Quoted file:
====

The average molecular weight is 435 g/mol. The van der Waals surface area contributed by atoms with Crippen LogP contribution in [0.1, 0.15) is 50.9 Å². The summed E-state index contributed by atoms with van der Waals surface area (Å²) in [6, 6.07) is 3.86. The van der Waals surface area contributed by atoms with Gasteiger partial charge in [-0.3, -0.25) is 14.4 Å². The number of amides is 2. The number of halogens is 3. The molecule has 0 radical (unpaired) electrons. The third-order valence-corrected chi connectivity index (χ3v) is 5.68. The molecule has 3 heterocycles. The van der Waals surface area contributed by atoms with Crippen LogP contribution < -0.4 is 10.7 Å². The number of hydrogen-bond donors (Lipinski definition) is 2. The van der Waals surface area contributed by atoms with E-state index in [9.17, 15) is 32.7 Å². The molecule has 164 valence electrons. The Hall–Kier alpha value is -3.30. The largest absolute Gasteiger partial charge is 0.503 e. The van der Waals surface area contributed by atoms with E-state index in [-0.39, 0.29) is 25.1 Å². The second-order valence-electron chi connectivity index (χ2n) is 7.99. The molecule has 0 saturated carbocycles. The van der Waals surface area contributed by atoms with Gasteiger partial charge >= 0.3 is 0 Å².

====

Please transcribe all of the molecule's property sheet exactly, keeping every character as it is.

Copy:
The average molecular weight is 435 g/mol. The van der Waals surface area contributed by atoms with Crippen LogP contribution in [0.1, 0.15) is 50.9 Å². The summed E-state index contributed by atoms with van der Waals surface area (Å²) in [6, 6.07) is 3.86. The van der Waals surface area contributed by atoms with Gasteiger partial charge in [-0.3, -0.25) is 14.4 Å². The number of amides is 2. The number of halogens is 3. The molecule has 0 radical (unpaired) electrons. The third-order valence-corrected chi connectivity index (χ3v) is 5.68. The molecule has 3 heterocycles. The van der Waals surface area contributed by atoms with Crippen LogP contribution < -0.4 is 10.7 Å². The number of hydrogen-bond donors (Lipinski definition) is 2. The van der Waals surface area contributed by atoms with E-state index in [9.17, 15) is 32.7 Å². The molecule has 164 valence electrons. The Hall–Kier alpha value is -3.30. The largest absolute Gasteiger partial charge is 0.503 e. The van der Waals surface area contributed by atoms with E-state index in [-0.39, 0.29) is 25.1 Å². The second-order valence-electron chi connectivity index (χ2n) is 7.99. The molecule has 0 saturated carbocycles. The van der Waals surface area contributed by atoms with Gasteiger partial charge >= 0.3 is 0 Å².